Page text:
Thirty-four sets of braces in and on my last plastic tray, it’s time to take those ‘piranha’ hooks off and see where we are.
There’s no Damascene moment because I’ve lived with this process for almost a year, but I’m excited nonetheless. Also, I can’t wait to be able to chew gum again and not to have to keep scrunching the braces up in a napkin on my lap during dinner. The amount of times I’ve been on my hands and knees in a restaurant trying to find where I’ve dropped them.
What’s interesting is how the process has made my two front ones look more stunted than ever. But then misaligned teeth hide a multitude of sins.
The straightening is actually only part of the process. I’ve now got to have them whitened. And after two weeks of that I need some bonding on my front teeth. Partly because of all the nighttime grinding, they have been worn down to little squat stumps and are chipped round the bottom edges.
Proportionately, they don’t take up enough space in my smile. They need more volume to increase their length, even out the bottom edges and dominate my tooth-scape, as flawless front teeth are supposed to do. Only then will I get the proper big reveal.
According to a forecasting report in Fortune magazine, the global clear aligner market, which stood at £2billion in 2021, is projected to grow to £7.5billion by 2028
I can, if I like, says Rhona, keep the aligners on for longer to get the twisted bottom tooth perfectly straight, but I can’t be bothered. Besides, maybe having a slightly wonky one will ensure they don’t look too ‘done’. The following week I meet with Stewart Beggs, London’s unofficial king of composite bonding.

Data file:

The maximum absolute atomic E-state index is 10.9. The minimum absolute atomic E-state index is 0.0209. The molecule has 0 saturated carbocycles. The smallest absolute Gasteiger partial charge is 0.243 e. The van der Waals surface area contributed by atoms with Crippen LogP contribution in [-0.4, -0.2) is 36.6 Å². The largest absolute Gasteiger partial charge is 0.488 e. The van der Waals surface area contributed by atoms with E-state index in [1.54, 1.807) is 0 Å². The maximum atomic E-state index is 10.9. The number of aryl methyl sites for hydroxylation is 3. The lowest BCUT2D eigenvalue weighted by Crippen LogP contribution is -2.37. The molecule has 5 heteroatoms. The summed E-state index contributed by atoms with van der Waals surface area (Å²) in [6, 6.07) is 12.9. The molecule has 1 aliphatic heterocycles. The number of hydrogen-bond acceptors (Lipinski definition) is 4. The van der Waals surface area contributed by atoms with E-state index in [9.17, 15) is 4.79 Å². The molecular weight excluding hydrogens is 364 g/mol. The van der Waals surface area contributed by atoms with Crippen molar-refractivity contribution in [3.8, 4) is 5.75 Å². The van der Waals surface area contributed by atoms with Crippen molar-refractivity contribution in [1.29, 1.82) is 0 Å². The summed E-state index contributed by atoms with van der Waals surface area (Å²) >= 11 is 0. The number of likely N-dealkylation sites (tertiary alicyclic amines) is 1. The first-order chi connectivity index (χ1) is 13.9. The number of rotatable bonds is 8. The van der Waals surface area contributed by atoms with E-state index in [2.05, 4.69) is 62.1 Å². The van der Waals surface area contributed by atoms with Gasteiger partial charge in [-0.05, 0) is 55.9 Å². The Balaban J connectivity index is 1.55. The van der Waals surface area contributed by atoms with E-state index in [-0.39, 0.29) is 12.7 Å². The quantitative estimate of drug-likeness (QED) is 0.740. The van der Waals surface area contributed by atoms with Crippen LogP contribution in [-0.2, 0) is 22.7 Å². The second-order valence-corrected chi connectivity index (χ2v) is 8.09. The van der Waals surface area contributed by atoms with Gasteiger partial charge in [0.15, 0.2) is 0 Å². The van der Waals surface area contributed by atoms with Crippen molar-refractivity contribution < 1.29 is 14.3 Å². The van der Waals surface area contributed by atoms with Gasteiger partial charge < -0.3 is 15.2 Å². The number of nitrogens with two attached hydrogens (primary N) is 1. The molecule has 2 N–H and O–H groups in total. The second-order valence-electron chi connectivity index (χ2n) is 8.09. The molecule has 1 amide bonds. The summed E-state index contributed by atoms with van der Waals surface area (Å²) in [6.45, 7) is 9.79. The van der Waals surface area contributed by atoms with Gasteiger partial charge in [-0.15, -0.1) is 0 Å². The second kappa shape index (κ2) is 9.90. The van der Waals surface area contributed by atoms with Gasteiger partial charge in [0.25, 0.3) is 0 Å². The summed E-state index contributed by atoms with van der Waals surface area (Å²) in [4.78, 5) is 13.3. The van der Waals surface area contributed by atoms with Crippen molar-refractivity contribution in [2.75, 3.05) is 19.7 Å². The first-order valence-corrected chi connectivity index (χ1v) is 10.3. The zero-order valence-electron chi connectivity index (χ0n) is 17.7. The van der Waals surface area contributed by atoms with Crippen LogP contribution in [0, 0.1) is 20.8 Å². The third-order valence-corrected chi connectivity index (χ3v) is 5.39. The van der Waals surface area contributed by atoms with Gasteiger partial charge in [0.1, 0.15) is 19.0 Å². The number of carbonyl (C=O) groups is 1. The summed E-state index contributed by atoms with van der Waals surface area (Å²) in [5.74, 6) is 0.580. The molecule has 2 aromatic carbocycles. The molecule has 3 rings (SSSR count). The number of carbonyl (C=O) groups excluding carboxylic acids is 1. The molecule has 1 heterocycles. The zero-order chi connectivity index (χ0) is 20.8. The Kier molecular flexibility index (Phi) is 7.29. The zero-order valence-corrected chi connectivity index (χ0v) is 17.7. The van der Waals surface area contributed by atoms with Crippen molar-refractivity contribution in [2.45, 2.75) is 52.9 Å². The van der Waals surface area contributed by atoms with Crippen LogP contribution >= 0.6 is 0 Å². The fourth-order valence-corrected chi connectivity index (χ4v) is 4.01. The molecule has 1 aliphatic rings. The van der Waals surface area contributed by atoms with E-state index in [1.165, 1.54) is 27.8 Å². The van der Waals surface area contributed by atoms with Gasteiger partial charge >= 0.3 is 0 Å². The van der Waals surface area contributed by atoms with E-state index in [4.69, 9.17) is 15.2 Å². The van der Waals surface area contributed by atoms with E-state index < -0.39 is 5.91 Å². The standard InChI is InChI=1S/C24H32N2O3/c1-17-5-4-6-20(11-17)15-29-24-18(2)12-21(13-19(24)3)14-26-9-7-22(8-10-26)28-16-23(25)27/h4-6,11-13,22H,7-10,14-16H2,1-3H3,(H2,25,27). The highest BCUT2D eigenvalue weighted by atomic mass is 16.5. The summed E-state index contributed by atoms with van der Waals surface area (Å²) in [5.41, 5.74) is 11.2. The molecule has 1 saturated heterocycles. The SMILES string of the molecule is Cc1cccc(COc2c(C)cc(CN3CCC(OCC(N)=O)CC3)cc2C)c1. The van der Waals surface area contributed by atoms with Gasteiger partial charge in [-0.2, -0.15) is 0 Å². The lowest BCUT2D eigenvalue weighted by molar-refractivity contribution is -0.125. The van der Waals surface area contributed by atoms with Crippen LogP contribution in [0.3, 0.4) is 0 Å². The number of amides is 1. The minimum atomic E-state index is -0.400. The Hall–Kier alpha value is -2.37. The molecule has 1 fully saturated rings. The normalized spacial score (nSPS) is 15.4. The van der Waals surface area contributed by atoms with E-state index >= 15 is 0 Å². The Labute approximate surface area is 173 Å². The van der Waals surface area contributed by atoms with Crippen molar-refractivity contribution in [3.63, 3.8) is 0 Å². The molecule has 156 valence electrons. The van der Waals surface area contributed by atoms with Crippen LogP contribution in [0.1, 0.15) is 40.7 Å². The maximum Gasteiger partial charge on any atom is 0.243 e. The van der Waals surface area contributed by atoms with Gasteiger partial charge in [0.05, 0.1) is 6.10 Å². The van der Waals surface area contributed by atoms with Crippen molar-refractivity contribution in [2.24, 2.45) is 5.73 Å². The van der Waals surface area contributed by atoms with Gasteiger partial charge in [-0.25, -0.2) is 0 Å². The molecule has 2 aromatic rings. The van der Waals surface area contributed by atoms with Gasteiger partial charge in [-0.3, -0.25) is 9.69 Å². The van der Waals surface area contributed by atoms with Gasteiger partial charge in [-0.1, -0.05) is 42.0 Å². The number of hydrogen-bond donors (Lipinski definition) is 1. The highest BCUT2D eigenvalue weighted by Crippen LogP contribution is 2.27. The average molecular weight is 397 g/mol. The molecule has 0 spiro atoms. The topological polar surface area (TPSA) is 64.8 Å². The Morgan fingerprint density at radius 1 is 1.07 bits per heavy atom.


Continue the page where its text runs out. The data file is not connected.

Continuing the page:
Unlike veneers, composite bonding involves adding a layer to only part of the tooth (in my case the bottom edges of my two stumpy top teeth) and often looks more natural.
Each tooth costs £495 to bond. Stewart does the front four in order to make them symmetrical, so that’s another £1,980.
Because I’m a wimp I have lots of numbing spray and two local injections so I don’t feel a thing. The whole process, adding resin to the bottom edges of my four top teeth and filling in the gap between the two centre ones, takes over two hours and I’m impatient to see the final result.
Stewart is right, I look in the mirror and see Donkey from Shrek looking back at me. They’re ludicrously long! But after some talking down from him, they start to look more and more normal and by the end of the week they feel completely in proportion.
It is only when Stewart sends me my before and after pictures that it becomes apparent what a profound difference they’ve made. Did they really used to look like that? To think I thought they were relatively straight!
Getting my teeth done has had both a physical and psychological effect. I feel sure I’m smiling more and, as scientific research shows, the act of smiling encourages your brain to release stress-fighting hormones and call ‘happy’ neuro-transmitters such as dopamine and serotonin into play.
So maybe it’s not that they make me feel and therefore look younger, but that they make me feel better, which in turn can’t help but make me look younger — a virtuous circle, if you like.
Looking through old pictures, I can see that a lot of times, if I’m smiling, I’ve either got my hand in front of my mouth or I’m looking away. This is a long, ingrained habit it’ll take a while to get out of, but after having these pictures taken here, I can see how it might one day disappear.